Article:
The vacant All Blacks head coaching job appears to be Ian Foster’s to lose, with the two main candidates making final preparations for their all-important interviews on December 9.
What started out as a process involving 26 potential candidates – the number of contenders New Zealand Rugby put in the loop initially – now appears to have been narrowed down to just two: incumbent assistant coach Foster and wildly successful Crusaders mentor, and former All Black, Scott ‘Razor’ Robertson.
Other leading prospects have taken their names out of the hat. Highly regarded ex-Chiefs coach Dave Rennie has accepted the Wallabies role; and, likewise, the former Highlanders pairing of Jamie Joseph and Tony Brown have re-upped with Japan in a big-money deal done on the back of their breakout World Cup efforts.
With experienced campaigners such as Warren Gatland (committed to the British and Irish Lions in 2021) and Joe Schmidt (who may yet come into the picture in a support role) ruling themselves out of the top role in the immediate future, that essentially leaves Foster and Robertson in a two-horse race.
Sources indicate New Zealand Rugby strongly favour the retention of Foster who has served eight years as Steve Hansen’s assistant. It’s thought at a time of significant change, with Mark Robinson starting in January as the new chief executive, and skipper Kieran Read among a half-dozen experienced players heading offshore, the continuity and IP that Foster would bring is viewed at board level as highly desirable.
It’s expected the final decision will be made by the middle of the month by a selection panel that includes NZ Rugby chairman Brent Impey, incoming CEO Robinson, as well as former coach Sir Graham Henry, NZR head of high performance Mike Anthony and ex-Silver Ferns coach Waimarama Taumaunu. Impey declined to be interviewed for this story.
The inclusion of Henry, likely to wield a strong influence through the process, is notable, believes former NZ Rugby boss and experienced administrator David Moffett who has Foster at short odds to win the head-to-head contest against Robertson.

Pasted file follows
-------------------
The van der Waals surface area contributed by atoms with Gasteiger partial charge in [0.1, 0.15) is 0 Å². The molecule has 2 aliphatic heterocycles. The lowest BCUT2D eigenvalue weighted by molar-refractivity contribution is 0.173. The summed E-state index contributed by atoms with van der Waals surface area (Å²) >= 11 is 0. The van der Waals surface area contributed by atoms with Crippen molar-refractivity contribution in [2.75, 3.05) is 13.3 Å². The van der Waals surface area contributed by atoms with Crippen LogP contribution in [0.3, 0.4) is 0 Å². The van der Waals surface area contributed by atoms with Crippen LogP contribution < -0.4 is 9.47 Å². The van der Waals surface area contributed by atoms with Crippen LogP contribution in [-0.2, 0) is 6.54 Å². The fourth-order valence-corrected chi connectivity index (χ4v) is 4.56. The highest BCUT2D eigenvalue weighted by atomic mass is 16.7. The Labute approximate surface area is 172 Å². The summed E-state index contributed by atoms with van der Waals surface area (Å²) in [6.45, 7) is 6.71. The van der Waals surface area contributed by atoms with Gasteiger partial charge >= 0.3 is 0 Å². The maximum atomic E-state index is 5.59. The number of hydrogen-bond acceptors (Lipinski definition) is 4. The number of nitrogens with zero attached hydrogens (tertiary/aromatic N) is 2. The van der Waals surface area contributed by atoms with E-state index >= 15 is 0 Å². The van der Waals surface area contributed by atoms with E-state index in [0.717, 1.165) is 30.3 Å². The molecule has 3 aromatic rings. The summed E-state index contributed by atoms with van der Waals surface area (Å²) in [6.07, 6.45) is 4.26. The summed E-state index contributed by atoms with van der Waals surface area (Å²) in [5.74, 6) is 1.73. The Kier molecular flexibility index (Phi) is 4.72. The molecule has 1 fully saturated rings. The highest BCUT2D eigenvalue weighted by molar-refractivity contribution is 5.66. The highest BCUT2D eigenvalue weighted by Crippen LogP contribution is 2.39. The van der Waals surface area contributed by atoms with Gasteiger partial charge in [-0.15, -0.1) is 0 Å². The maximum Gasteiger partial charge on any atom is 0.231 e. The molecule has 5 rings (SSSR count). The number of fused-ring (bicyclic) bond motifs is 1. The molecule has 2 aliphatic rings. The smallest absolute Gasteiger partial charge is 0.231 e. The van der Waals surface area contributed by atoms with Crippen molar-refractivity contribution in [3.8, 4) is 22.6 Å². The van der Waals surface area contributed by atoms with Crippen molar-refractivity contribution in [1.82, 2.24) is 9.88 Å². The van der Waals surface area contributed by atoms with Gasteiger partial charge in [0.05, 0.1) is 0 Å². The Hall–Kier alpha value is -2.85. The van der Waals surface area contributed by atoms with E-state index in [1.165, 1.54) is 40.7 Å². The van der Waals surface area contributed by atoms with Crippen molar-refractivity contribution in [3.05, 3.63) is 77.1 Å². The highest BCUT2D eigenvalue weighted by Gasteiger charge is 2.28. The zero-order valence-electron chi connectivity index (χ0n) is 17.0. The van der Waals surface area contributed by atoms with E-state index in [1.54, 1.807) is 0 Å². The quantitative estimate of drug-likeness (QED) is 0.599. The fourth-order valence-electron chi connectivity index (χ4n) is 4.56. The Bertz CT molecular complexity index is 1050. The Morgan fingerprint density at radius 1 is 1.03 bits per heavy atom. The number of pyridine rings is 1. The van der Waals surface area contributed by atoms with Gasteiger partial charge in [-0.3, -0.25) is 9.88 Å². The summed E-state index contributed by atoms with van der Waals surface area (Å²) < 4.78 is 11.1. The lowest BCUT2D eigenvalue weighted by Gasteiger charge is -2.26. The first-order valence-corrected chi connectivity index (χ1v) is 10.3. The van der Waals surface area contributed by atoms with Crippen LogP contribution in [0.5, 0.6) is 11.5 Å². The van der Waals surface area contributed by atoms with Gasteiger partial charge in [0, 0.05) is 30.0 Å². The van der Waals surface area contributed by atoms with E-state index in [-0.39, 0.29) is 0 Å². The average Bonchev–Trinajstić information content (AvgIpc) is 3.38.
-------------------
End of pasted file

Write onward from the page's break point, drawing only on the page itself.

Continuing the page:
“I now believe it’s a race in one,” the Canterbury-based Moffett, who ran both the New Zealand and Welsh unions, told Stuff. “Foster would have to stuff it up mightily not to get the job. I just don’t think they’ll give it to Razor, even though he’s got far and away a superior record as a head coach.
“The thing that troubles me about the whole thing is there seems to have been a view proffered by Henry, then Hansen, that it’s their job to create a dynasty, and whoever the assistant coach is will automatically become the coach. As we know with dynasties, at some point they don’t work.
“I’m not suggesting that Foster is not a good coach. I just don’t know if he’s a head coach and in that regard who he takes with him is going to be terribly important. A guy like John Plumtree, who’s been mentioned, could be crucial as it’s very important for him to have the right people around him.”
Moffett says Henry’s inclusion on the panel strongly favours Foster’s retention, though he notes that an outstanding interview can sometimes swing an appointment in an unanticipated direction.
“The four most important positions in New Zealand rugby are the chairman, chief executive, All Blacks coach and captain,” adds the man who led the establishment of Sanzar rugby. “They’ve gone outside looking for input from three other people, and one of them is Henry whose views will be propagated by his dynasty.”
Moffett’s one piece of advice for incoming CEO Robinson is to “forget everything you’ve learned in the business world, you are now in the business of rugby. There’s an old saying that rugby is too much of a business to be a sport and too much of a sport to be a business.
“This is a huge test for Robinson. If he gets it wrong, his first major decision, it’s a big black mark on his CV. Ultimately he’s going to be judged on how this coaching team works. All the pressure is on Impey, Robinson and the new coach to get this right.”
Moffett felt the fact that just two legitimate contenders were left standing from this process indicated that it has not played out as a robust one.
“People have looked over the fence and said ‘this is a foregone conclusion, they’ve got Henry on the selection panel, what’s the point? I’m not going to go through the motions of applying’. The rugby union have misread that.
“If they hadn’t already made up their mind, they should have moved earlier. But presumably they’ve already made up their mind.”
Regardless of what plays out in December, Moffett says Robertson remains very much an All Blacks coach-in-waiting.
“He should do one more year with the Crusaders, get a fourpeat, which is really difficult, and then I would then go overseas if I was him, hone his skills even further, and then they’ve got a guy with even more experience who can come back and coach the All Blacks.
“Youth is the future. South Africa did it with [Rassie] Erasmus and look at that result. Razor would bring an incredibly different way of doing things and it would be exciting. The New Zealand public needs to re-engage with and get excited about the All Blacks.”
This content was originally published here.